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TTFromSommersTown

Help Tipping Info for Australia and New Zealand

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First let me say that this forum is the most kind and helpful one on Cruise Critic.

 

I was born in England and for over 30 years lived there before emigrating to Canada where I have lived for over 20 years. When I am England on holiday I tip as the English do and when I am in Canada I tip as the Canadian do.

 

I will be in Sydney for a few days before going to New Zealand to visit relations and then returning to Sydney. I then will be taking a 34 day cruise on the Maasdam. The cruise will visit New Zealand, Tonga, Alofi, Fiji, New Caledonia, South Australia and Tasmania.


I would like your help with tipping so that I can conform to the the Australian/New Zealand way.

 

In England it is normal to tip the following.

1) Taxis, between 5 and 10%. Often just rounding up to the nearest pound so on very short journeys may be a greater percentage.

2) Airport shuttles to Hotel/ Cruise Ships, 1 or 2 pounds

3) Bars, nothing unless the bartender was very good or you are a long time customer.

4) Cafe's (MacDonald's type) nothing or a few pence if rounding up the bill.

5) Good quality restaurants/hotel restaurant,  up to 10% if service is very good. 

6) Tours, 5 for a half day up to 10 pounds for full day. Includes both tour guide and driver. May be more if tour is exceptional.

Please let me know what changes you recommend from the above English way. I understand that Australia and New Zealand may be slightly different so all comments are welcome. 

 

Thanks in advance for your help.

Edited by TTFromSommersTown
Added 6).

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Please don't tip in Australia and New Zealand - people will start to expect it.  It's not customary to tip here as most workers get paid a reasonable amount - and don't rely on tips for income like America does.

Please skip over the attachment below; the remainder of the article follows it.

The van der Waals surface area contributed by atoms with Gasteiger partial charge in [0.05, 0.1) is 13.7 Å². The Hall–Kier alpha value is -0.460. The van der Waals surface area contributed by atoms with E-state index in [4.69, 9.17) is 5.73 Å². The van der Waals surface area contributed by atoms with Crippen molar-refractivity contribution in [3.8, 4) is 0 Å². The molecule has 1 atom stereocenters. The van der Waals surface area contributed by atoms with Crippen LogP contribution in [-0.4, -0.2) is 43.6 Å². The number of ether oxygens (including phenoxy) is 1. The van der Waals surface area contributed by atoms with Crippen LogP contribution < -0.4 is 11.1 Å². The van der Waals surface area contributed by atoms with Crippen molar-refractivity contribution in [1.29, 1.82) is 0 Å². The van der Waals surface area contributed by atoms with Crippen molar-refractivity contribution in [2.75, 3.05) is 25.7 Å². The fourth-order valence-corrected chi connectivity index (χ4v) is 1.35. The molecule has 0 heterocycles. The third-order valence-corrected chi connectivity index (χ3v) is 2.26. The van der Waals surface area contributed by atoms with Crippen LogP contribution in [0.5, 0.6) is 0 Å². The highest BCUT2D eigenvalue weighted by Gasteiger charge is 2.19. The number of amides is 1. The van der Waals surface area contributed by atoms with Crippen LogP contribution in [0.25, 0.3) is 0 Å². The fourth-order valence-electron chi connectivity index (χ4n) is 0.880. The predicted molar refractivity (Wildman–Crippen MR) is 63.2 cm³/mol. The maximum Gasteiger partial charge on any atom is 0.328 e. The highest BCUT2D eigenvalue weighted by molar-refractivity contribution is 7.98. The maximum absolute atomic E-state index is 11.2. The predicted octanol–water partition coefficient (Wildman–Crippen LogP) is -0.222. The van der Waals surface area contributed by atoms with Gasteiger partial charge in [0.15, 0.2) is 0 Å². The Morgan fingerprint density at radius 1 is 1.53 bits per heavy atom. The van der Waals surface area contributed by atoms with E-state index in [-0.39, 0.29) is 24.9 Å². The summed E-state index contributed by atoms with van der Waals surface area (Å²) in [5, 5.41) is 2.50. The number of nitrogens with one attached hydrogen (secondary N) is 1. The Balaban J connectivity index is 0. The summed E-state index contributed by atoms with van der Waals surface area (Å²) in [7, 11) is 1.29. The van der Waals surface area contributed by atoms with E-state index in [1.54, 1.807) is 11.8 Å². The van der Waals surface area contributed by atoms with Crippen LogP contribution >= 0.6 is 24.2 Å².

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Of any of the cases given, the only one where I normally tip, if paying cash, is the taxi.

 

Typically it is a round up in the notes. So, $57 fare hand over $60, for example.

 

Taxi drivers have a bad job and are often underpaid for the hours worked. 

 

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Don't tip at all.

 

It is not necessary, it is usually not expected, and where it is expected it is usually undeserved.

 

Just out of curiosity, does Canada follow the same remuneration practices in regards to service staff that the US does?

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31 minutes ago, SinbadThePorter said:

Just out of curiosity, does Canada follow the same remuneration practices in regards to service staff that the US does?

Sure does. When I was there last a restaurant bill  would have a space where you check to select 12%, 15% or 18% tip. Then GST is added (menu prices don't include GST) plus, if my memory is correct, alcohol tax.

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Hi, you don't have to tip in Australia however there are some occasions when we will add money or tip.

 

Taxis we will round up usually to the nearest $5 or $10 if the driver has been helpful.

 

Some restaurants in Sydney will have a place on the bill for a tip, you just write in an amount if you want to. Other restaurants and some bars will have a jar near the cash register where you can put some money in. Again it is not necessary but if the service has been very good we will tip. 

 

Have never tipped on excursions or shuttles usually as they are prepaid.

 

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24 minutes ago, lyndarra said: